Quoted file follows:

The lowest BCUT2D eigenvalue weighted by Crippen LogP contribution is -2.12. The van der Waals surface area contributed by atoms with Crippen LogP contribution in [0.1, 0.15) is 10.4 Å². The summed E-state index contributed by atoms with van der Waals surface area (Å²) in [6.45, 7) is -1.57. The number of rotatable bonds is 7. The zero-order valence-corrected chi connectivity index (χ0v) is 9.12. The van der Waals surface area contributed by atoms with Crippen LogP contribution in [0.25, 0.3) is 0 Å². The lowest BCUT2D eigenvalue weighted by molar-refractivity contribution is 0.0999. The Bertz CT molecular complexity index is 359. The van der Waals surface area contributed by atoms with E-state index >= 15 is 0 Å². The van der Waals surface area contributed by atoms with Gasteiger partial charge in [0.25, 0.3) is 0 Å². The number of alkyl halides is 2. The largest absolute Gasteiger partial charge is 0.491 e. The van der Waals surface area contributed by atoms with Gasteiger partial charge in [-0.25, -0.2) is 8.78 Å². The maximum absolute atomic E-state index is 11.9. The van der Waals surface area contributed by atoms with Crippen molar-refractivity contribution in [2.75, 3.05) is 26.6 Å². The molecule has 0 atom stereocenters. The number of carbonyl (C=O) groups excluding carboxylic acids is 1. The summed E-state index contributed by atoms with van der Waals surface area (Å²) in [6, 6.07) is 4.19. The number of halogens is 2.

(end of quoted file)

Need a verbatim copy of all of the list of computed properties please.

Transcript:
The lowest BCUT2D eigenvalue weighted by Crippen LogP contribution is -2.12. The van der Waals surface area contributed by atoms with Crippen LogP contribution in [0.1, 0.15) is 10.4 Å². The summed E-state index contributed by atoms with van der Waals surface area (Å²) in [6.45, 7) is -1.57. The number of rotatable bonds is 7. The zero-order valence-corrected chi connectivity index (χ0v) is 9.12. The van der Waals surface area contributed by atoms with Crippen LogP contribution in [0.25, 0.3) is 0 Å². The lowest BCUT2D eigenvalue weighted by molar-refractivity contribution is 0.0999. The Bertz CT molecular complexity index is 359. The van der Waals surface area contributed by atoms with E-state index >= 15 is 0 Å². The van der Waals surface area contributed by atoms with Gasteiger partial charge in [0.25, 0.3) is 0 Å². The number of alkyl halides is 2. The largest absolute Gasteiger partial charge is 0.491 e. The van der Waals surface area contributed by atoms with Gasteiger partial charge in [-0.25, -0.2) is 8.78 Å². The maximum absolute atomic E-state index is 11.9. The van der Waals surface area contributed by atoms with Crippen molar-refractivity contribution in [2.75, 3.05) is 26.6 Å². The molecule has 0 atom stereocenters. The number of carbonyl (C=O) groups excluding carboxylic acids is 1. The summed E-state index contributed by atoms with van der Waals surface area (Å²) in [6, 6.07) is 4.19. The number of halogens is 2.